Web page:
Tool specialisation

Rather than trying to be all things to all people, or in LDVs terms, a “Universal Man” (a concept straight from the Renaissance (LDV – Leonardo da Vinci)), specialising lets you discard, or not realise a number of other skills, and instead really focus on being the best possible at the task at hand.

This absolutely carries across to tools as well.  How many tools have you seen boasting “3 in 1”, “6 in 1”, “21 in 1!!!”?  How many are actually decent tools? Or “it’s a router table, it’s a table saw, it’s a lathe, and makes cups of tea”

The point is, when you build a tool to perform multiple functions, you have immediately had to compromise each of those functions.  When you build a tool to a price, you had to compromise.

When you buy an expensive tool, designed to perform a single task, you are expecting big things, and impressive performance.

So with all that in mind, I was expecting to be particularly impressed with my latest purchase: the Festool OFK500Q


Festool OFK500Q


Operating end

First thing I noticed, was unlike the commercial photo, the bearing retaining bolt is not proud, so the roundover bit can really get into some tight spaces.  I call it a roundover bit, and Festool call it a Ogee bit.  Looking closely at the profile, I think we are both right.  That shiny base was one of the things that really caught my eye.  The last thing you want is a base that is going to catch on rough areas and protrusions, and instead you want one that will slip over the surface.  Have a look too, at the clearance between the router bit and the base (or lack thereof).  These are unquestionably designed to work together.


Circles and troughs

To try it out, I rounded over the outside of a piece of Tassie Oak.  This has a tendency to splinter, but no such problems here at all.  Either routing against the bit, or climb cutting.  Climb cutting is generally regarded as a “no no”, but I had absolutely no trouble controlling the tool in either direction.  There was no feeling of the tool trying to run away at all.  Holding the tool was also an interesting experience.  Unlike traditional routers, where the position you hold the router is some distance above the cutter, this Festool allows you to hold the router right around the knurled section of the base, only mm above the cutter itself.  This give an impressive sense of control.  The tool itself weights 1.4kg, so although heavier than some trimmers, it is not unreasonable.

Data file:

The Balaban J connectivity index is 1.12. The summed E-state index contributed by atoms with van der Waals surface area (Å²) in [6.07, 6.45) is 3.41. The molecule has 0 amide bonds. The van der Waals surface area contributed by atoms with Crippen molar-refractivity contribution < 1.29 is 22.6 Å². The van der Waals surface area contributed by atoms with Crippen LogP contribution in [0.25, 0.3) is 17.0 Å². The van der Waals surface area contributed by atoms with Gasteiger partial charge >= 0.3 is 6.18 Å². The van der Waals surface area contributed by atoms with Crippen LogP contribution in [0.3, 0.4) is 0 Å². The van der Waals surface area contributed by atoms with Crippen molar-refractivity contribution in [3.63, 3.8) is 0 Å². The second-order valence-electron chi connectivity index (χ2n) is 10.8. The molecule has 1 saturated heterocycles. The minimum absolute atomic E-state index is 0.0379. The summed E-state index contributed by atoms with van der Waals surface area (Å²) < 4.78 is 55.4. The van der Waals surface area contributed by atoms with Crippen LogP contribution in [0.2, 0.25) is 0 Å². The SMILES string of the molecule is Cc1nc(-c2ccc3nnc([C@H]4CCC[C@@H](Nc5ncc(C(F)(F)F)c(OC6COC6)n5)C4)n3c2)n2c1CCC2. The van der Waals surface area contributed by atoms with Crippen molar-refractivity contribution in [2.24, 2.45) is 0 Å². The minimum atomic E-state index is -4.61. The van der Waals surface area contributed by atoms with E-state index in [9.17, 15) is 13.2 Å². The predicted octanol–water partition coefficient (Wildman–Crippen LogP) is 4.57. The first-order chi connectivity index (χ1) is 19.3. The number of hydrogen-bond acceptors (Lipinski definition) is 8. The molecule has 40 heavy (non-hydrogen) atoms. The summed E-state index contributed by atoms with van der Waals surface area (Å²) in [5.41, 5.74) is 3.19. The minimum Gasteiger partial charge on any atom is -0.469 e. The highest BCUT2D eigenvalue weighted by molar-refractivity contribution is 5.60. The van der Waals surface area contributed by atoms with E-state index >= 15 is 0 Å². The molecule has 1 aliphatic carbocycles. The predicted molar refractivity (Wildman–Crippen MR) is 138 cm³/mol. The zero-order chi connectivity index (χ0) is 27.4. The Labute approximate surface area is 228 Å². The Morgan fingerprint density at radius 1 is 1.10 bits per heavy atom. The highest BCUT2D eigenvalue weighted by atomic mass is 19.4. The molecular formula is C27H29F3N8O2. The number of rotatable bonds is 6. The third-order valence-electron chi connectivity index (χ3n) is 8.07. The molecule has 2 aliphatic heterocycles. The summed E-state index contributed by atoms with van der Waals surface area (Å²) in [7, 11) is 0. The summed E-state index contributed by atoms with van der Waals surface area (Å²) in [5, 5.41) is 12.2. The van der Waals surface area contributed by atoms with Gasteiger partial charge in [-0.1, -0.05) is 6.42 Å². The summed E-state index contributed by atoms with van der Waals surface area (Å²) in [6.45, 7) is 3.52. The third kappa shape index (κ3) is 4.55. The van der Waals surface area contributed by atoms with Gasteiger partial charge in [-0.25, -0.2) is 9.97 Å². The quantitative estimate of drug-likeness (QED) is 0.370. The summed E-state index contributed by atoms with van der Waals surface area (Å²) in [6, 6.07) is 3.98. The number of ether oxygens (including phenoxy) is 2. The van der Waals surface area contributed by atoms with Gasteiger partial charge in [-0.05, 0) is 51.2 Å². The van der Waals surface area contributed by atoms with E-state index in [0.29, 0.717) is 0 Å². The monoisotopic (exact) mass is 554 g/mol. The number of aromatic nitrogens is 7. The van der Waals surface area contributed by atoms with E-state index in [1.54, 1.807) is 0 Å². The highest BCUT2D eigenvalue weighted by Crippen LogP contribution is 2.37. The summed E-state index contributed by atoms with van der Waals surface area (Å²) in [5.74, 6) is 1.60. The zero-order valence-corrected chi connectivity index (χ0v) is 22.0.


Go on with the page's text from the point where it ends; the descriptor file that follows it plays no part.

There are no controls for speed (nor any need for there to be so), nor is it a plunge router.  Stripping away all the multipurpose functionality has left a single purpose tool, which does one job exceptionally.


Depth Control

The trimmer still has depth control, just very precise depth control (as you’d expect).  Each notch you can see here (the green lock has engaged one), is 1/10mm.  If you make a test cut or two, and the result is just out, you can precisely dial in the adjustment.  The knurled ring is the height adjustment.

After routing around the outside edge of the piece, I tried rounding over either side of the dado (trench) as well.  This would not have been possible with my normal roundover bits, as the bearing (and specifically the retaining bolt) would have bottomed out.


Chamfer bit

The router bits this trimmer takes are rather unusual.  Instead of the traditional 1/2″ or 1/4″, these are a hollow shaft that has a threaded shaft with attached bearing that fits down the centre of the bit, directly into the shaft of the trimmer.  There is no collet.  It is a very positive, precise mounting method that ensures a minimum of runout and slippage.

Other pieces of timber were equally at risk of being rounded over, with the same precision. Holes, edges, end grain, corners all got the same attention.  I haven’t tried the chamfer bit yet, and will also get the 2mm radius roundover (which Festool also call an Ogee) where I want to break the edge in a less obvious way.


Dust Extraction

Typical of Festool, they also have concentrated on dust extraction, and it works exceptionally well.  While the plastic extraction is in place, it blocks the port on the underside of the baseplate, so all the dust is collected by the attached vacuum hose.  Interestingly, and I am not sure why, there is a spring-loaded plastic rod that pushes on the top of the bearing, preventing it from free-spinning.  The only real reason I can think that is done is to prevent any opportunity for the bearing to spin to the full 28000 RPM that the router bit spins at.

Purchased, as always, from Ideal Tools. Tell Anthony I said hi!

Oh, and at the moment you can get a genuine Festool Esky for $10 with your purchase!  Hey. Where’s my esky?!


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